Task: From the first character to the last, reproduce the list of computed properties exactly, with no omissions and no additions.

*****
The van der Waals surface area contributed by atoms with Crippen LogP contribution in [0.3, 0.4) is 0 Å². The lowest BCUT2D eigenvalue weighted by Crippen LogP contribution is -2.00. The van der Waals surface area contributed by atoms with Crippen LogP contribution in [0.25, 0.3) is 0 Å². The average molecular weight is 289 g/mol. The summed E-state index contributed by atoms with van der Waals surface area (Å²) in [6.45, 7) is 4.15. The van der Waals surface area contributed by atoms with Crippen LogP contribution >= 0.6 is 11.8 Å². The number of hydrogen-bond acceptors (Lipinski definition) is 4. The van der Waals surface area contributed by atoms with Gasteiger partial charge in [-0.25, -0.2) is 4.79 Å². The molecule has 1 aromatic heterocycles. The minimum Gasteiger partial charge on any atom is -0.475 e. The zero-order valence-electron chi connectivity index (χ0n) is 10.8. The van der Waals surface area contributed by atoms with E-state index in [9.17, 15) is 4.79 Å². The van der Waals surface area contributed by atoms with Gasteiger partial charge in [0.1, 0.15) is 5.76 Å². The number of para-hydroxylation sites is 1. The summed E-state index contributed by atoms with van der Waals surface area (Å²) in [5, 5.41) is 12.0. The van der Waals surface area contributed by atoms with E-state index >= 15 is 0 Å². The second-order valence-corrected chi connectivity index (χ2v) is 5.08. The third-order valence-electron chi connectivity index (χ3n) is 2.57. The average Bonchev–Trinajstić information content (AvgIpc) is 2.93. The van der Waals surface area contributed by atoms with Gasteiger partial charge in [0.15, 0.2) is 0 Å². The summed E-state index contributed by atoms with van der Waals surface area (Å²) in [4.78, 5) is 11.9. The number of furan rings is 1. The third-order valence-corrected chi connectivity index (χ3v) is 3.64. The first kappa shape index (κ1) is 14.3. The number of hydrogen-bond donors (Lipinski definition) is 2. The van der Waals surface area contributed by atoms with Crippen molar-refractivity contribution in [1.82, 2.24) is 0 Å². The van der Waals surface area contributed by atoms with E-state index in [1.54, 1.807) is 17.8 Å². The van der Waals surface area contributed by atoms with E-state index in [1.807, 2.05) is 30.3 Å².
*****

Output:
The van der Waals surface area contributed by atoms with Crippen LogP contribution in [0.3, 0.4) is 0 Å². The lowest BCUT2D eigenvalue weighted by Crippen LogP contribution is -2.00. The van der Waals surface area contributed by atoms with Crippen LogP contribution in [0.25, 0.3) is 0 Å². The average molecular weight is 289 g/mol. The summed E-state index contributed by atoms with van der Waals surface area (Å²) in [6.45, 7) is 4.15. The van der Waals surface area contributed by atoms with Crippen LogP contribution >= 0.6 is 11.8 Å². The number of hydrogen-bond acceptors (Lipinski definition) is 4. The van der Waals surface area contributed by atoms with Gasteiger partial charge in [-0.25, -0.2) is 4.79 Å². The molecule has 1 aromatic heterocycles. The minimum Gasteiger partial charge on any atom is -0.475 e. The zero-order valence-electron chi connectivity index (χ0n) is 10.8. The van der Waals surface area contributed by atoms with E-state index in [9.17, 15) is 4.79 Å². The van der Waals surface area contributed by atoms with Gasteiger partial charge in [0.1, 0.15) is 5.76 Å². The number of para-hydroxylation sites is 1. The summed E-state index contributed by atoms with van der Waals surface area (Å²) in [5, 5.41) is 12.0. The van der Waals surface area contributed by atoms with E-state index >= 15 is 0 Å². The second-order valence-corrected chi connectivity index (χ2v) is 5.08. The third-order valence-electron chi connectivity index (χ3n) is 2.57. The average Bonchev–Trinajstić information content (AvgIpc) is 2.93. The van der Waals surface area contributed by atoms with Gasteiger partial charge in [0.15, 0.2) is 0 Å². The summed E-state index contributed by atoms with van der Waals surface area (Å²) in [4.78, 5) is 11.9. The number of furan rings is 1. The third-order valence-corrected chi connectivity index (χ3v) is 3.64. The first kappa shape index (κ1) is 14.3. The number of hydrogen-bond donors (Lipinski definition) is 2. The van der Waals surface area contributed by atoms with Crippen molar-refractivity contribution in [1.82, 2.24) is 0 Å². The van der Waals surface area contributed by atoms with E-state index in [1.54, 1.807) is 17.8 Å². The van der Waals surface area contributed by atoms with E-state index in [1.807, 2.05) is 30.3 Å².